A Byrne Dairy store may be coming to the city of Cortland, pending approval from the city Common Council and the Cortland County Legislature in the coming months.
Christian Brunelle, vice president of Byrne Dairy, delivered a presentation at Tuesday’s city planning commission meeting on a site plan proposal for a store on 220-226 Port Watson Street.
The proposed 4,231-square foot store will include four pumps and eight fueling stations. In comparison, the Byrne Dairy store that opened last November in Homer has eight pumps and 16 fueling stations.
Twenty-five parking spaces will be included around the potential store, Brunelle said. He added there will be two pedestrian accesses, with one off of River Street and the other on Port Watson Street. They’re doing it so that “people don’t have to walk through the fuel stations.”
The proposal also includes a six-foot wooden fence along the west and north portion of the property line, Brunelle said.
The location for the proposed site of the store is between three tax parcels, Brunelle said. It includes a corner parcel at the former site of CNY Powersports and a car wash, a west parcel near a two-family home, and a small landlocked parcel.
Brunelle noted the landlocked parcel is under medium density residential zoning, and needs to be changed to general business district zoning, which the proposed store is currently under.
The planning commission at Tuesday’s meeting voted unanimously in favor of a recommendation to re-zone the parcel. The recommendation will now be sent to the Common Council for approval.
Brunelle said the parcel will house a “dumpster, two parking spaces and some trees.”
The final draft of the site review will be discussed at the planning commission’s July 26 meeting.
The city’s planning commission members expressed concern on certain parts of the proposal, including the possibility of increased traffic on Port Watson Street and the location of a crosswalk on the store property.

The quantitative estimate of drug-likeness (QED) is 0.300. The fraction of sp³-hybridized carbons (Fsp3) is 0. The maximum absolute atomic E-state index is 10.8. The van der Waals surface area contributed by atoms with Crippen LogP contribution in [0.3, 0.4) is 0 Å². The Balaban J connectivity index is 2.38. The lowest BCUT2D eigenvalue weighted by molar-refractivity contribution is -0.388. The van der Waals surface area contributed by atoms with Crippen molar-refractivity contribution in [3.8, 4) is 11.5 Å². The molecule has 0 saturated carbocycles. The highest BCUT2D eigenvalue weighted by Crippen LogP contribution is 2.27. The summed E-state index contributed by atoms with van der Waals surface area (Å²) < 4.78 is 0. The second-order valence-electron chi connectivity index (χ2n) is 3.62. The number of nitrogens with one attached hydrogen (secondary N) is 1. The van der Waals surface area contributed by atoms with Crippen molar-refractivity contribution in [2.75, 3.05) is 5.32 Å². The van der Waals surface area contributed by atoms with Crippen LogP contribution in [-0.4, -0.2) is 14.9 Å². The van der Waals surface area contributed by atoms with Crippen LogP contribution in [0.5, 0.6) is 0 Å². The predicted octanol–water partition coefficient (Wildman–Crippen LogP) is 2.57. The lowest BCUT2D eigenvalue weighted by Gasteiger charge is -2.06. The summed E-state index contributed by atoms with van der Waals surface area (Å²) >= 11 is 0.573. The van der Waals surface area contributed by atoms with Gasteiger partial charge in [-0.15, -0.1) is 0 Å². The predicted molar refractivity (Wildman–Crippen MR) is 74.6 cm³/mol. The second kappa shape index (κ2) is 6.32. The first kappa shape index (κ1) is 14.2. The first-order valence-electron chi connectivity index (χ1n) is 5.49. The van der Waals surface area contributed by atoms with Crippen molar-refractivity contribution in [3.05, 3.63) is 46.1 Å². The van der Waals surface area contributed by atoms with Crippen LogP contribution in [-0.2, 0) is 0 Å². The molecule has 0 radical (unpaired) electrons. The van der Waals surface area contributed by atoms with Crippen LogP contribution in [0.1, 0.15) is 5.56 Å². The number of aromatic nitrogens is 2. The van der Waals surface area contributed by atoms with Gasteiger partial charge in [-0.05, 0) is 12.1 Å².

Before Brunelle brought his site plan proposal to the planning commission, it went up for a vote at the county planning board meeting on June 2. The board, however, rejected the proposal until a list of contingencies could be met.
Jim Reeners, the city’s planning commissioner, was curious if Brunelle read the staff comments and the resolution from the county planning board.
Reeners then asked Brunelle, “Is there anything in there you have difficulty complying with?”
“I do not,” Brunelle replied, adding that of the 21 points of contingencies from the county planning board, he has “addressed 20 of them.”
“I can take care of pretty much everything on the list,” he said.
Reeners, plus other board members, were worried the store will create more traffic along Port Watson Street.
Brunelle assured board members the store will not create more traffic. He added that the traffic study portion of the proposal was already sent to the New York State Department of Transportation for review.
“We’re not a destination (business), so we take the existing traffic off of the current roadways,” he said. “Let’s say 10,000 cars go through Port Watson (Street) every day...it’s not going up to 20,000 because of this store.”
Reeners was also wondering if the crosswalk, which is included in the site plan proposal, could move to the “northern bound area of the property.”
“That way foot would not cross the traffic path,” he said. “It encourages foot traffic along an exit path.”
Brunelle said he can “slide down a parking space and fit the crosswalk in.”